Friday, June 12, 2015

in the asparagus

Our asparagus patch is still relatively new.  

We were able to harvest from it a bit this summer for the first time, taking only a few spears from the plants we planted during our first summer here.  And it was absolutely delicious, likely because we have waited three years to be able to take any of it.  But most of it, especially since I have added a few new crowns to the patch each year, were allowed to grow unharvested.  And I have to admit, I kind of love the feathery, delicate green of an overgrown useless, for now, asparagus patch.  

I was out there the other afternoon.  And I noticed the tiny bell shaped petals of the stalks gone to flower.  

And while standing there, admiring, I noticed movement.  

And saw that our honey bees were foraging in the patch.  And that, apparently, asparagus pollen?  Is pink.  Awesome.

And it wasn't just the honey bees in the asparagus.

Wait.  Whaaaaaat?

Yes indeed.  That there, right next to my foot while I was snapping pretty pictures of honeybees on bell shaped flowers in the feathery green?  I could have been killed.  That's a two and one half foot long snapping turtle of unusual size (T.O.U.S.) burrowing in the patch.  

The chickens, who were, of course, hanging out nearby in the sand box (don't yours?) wanted in on the action.

um.  ladies.  that's a snapping turtle on the other side of that burdock.

Eventually, after much exclamation and shock and hand flapping...and interest/horror from the children, followed by a quick Google search by Nicholas, who ran inside for me, to discover that it was in fact a snapping turtle from the river lured up to our garden by our nicely mounded garden beds.  He and I got quite a giggle out of the freshly mounded part.  Apparently garden beds are attractive to mothers needing to burrow and bury their eggs.  So, this is all completely normal, he announced as he came back out the screen door.  She will be gone in the morning!  Slam.  And it is not a sign of a reptilian invasion.  Or the apocalypse.  Mommy!  Get away from that snapping turtle.  You are too close!!

I noted the bowl of ice cream he had helped himself to while Googling. I swallowed a comment on it.  After all, I require snacks while Googling, too.

Elliott ran to the barn to get a pathetically small sand bucket, which I was able to convince him not to try to use.  Julia climbed silently and quickly up high on the swing set and would not come down.

And so, we moved on with our evening.  Because that's how we roll.  We can move on from a snapping turtle the size of my torso, or the size of our Black Lab, in the garden.  Because we are used to garden invasions of many varieties.  Groundhogs, squirrels, skunks, snakes, raccoons and coyo-wolfs.  We have had them all.  So we can be a bit blase about these things (which we weren't).  But eventually, in another corner of the garden, the sprinkler was turned on.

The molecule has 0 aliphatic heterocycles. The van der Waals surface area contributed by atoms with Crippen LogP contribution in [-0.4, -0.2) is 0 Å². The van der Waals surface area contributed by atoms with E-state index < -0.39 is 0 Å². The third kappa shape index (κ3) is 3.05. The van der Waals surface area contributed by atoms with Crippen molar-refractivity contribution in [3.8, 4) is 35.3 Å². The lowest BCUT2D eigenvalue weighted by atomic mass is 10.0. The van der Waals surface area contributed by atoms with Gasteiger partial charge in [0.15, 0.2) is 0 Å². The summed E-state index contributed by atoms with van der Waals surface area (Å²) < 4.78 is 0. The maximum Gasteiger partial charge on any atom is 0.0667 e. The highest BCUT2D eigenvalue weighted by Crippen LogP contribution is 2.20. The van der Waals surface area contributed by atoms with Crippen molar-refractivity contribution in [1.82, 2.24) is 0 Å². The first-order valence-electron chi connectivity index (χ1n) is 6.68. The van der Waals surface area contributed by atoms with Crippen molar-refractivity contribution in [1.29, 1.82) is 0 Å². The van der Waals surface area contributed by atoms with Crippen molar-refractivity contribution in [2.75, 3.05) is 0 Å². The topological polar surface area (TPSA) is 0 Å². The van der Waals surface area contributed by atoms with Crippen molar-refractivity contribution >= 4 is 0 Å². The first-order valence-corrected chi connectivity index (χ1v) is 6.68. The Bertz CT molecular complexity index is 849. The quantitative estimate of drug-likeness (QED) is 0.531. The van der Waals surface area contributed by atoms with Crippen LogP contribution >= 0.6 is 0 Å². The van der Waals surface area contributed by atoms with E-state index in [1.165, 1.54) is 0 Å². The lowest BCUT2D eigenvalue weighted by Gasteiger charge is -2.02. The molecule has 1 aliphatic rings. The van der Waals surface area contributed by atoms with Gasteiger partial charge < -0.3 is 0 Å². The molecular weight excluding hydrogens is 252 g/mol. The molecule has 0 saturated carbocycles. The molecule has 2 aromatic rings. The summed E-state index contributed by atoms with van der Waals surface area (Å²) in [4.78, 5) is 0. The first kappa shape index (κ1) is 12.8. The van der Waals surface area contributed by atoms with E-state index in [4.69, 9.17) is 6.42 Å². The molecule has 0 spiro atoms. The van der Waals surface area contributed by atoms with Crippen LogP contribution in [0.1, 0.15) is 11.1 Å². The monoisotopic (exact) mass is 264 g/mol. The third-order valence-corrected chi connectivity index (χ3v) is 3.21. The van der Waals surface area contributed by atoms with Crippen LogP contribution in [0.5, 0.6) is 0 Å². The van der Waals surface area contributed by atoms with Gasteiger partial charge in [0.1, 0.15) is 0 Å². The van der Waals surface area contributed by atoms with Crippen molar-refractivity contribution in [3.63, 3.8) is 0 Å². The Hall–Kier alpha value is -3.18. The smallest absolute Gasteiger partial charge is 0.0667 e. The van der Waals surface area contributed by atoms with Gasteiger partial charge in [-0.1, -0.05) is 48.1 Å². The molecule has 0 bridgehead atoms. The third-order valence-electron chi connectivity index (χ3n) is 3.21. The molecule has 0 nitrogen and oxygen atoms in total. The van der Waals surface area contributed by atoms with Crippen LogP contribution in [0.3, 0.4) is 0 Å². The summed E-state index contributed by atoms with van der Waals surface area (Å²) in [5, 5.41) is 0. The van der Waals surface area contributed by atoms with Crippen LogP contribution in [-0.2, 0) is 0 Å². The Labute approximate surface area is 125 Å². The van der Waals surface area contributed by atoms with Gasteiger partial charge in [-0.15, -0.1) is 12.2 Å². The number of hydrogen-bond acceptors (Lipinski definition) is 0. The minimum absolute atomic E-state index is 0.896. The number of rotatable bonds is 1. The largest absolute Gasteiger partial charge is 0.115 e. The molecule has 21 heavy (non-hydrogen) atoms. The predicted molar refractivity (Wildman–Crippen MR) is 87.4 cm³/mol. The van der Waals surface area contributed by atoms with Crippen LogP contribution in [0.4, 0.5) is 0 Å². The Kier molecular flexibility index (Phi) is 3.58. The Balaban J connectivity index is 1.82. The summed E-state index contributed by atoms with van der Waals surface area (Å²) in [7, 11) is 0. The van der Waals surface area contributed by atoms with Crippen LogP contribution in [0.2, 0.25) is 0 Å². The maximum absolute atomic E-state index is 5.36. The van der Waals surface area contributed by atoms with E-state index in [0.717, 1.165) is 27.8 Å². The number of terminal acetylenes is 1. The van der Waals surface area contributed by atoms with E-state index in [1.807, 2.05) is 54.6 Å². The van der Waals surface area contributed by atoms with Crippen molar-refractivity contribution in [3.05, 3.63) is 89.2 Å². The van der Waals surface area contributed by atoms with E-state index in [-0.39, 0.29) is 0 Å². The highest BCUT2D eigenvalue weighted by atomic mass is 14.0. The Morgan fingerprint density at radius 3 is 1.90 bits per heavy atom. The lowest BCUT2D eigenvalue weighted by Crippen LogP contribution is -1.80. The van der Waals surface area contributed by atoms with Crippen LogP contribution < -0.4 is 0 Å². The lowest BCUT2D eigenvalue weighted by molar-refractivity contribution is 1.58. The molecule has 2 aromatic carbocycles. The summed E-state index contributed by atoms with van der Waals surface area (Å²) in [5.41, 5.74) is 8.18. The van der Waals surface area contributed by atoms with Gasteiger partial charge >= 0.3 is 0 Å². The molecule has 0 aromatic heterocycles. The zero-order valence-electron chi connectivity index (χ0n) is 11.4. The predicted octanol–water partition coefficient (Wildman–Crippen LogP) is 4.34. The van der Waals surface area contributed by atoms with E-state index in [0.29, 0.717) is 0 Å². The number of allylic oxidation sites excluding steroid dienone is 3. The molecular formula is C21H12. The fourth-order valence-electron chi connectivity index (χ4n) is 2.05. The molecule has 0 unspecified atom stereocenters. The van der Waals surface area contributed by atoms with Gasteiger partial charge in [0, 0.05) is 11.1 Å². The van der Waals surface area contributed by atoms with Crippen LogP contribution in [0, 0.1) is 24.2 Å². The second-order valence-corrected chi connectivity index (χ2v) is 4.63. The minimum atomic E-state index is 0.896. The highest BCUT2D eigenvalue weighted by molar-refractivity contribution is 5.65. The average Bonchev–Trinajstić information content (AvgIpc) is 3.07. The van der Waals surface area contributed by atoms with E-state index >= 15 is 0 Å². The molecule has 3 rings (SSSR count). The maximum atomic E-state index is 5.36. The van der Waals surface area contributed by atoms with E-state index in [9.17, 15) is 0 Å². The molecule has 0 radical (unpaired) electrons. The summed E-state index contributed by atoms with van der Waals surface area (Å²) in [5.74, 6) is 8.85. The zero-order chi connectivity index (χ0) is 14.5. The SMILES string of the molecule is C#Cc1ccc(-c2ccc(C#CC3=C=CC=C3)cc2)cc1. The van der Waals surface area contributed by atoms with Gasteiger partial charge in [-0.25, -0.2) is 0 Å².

And wouldn't you know?  That turtle, who had been so immobile all afternoon?  It moved...rather quickly.  Insert screeching and panic and mayhem here.

At first I thought she was trying to get out of the garden.  

Please note, I still haven't quite figured out how she got in actually.  Though I have my tracking skills.  Broken grass blades, trampled ground, sniff, sniff.

But then, garden fencing explored, she headed straight toward the sprinkler.  

And the tomatoes the sprinkler was dousing.

that's her, in the far right of the image 
assessing the level of threat posed by that tall spraying thing.

To my surprise, she set up shop directly in the aim of the sprinkler, in fact.

Clearly, the chickens had no idea what they were dealing with.

Elliott announced, Well!  This makes sense.  They are both relatives of dinosaurs.  Indeed.

Oh, yes.  Many a tomato seedling was lost while she skiddled herself about the freshly planted patch.  Looking for the perfect place to dig another nest.  And lay her eggs.  It was truly a bizarre reptilian scene to observe.  But I was not going to interrupt her process.  Nope.  She could have those seedlings.

She was still out there, face into the sprinkle, as darkness came.  Staring me down.  Doing her thing.  And in the morning, as predicted, she was gone.  I can't say it was without a trace.  I will be heading to the farm store tomorrow to purchase a few fresh tomato seedlings.  Snapping turtle 1, gardener 0.

Elliott:  Yay!  We can raise snapping turtle babies in the garden!  
He ran off for a bucket so he could teach those babies how to swim.

Nicholas threw up his hands in exasperation and headed inside to Google.

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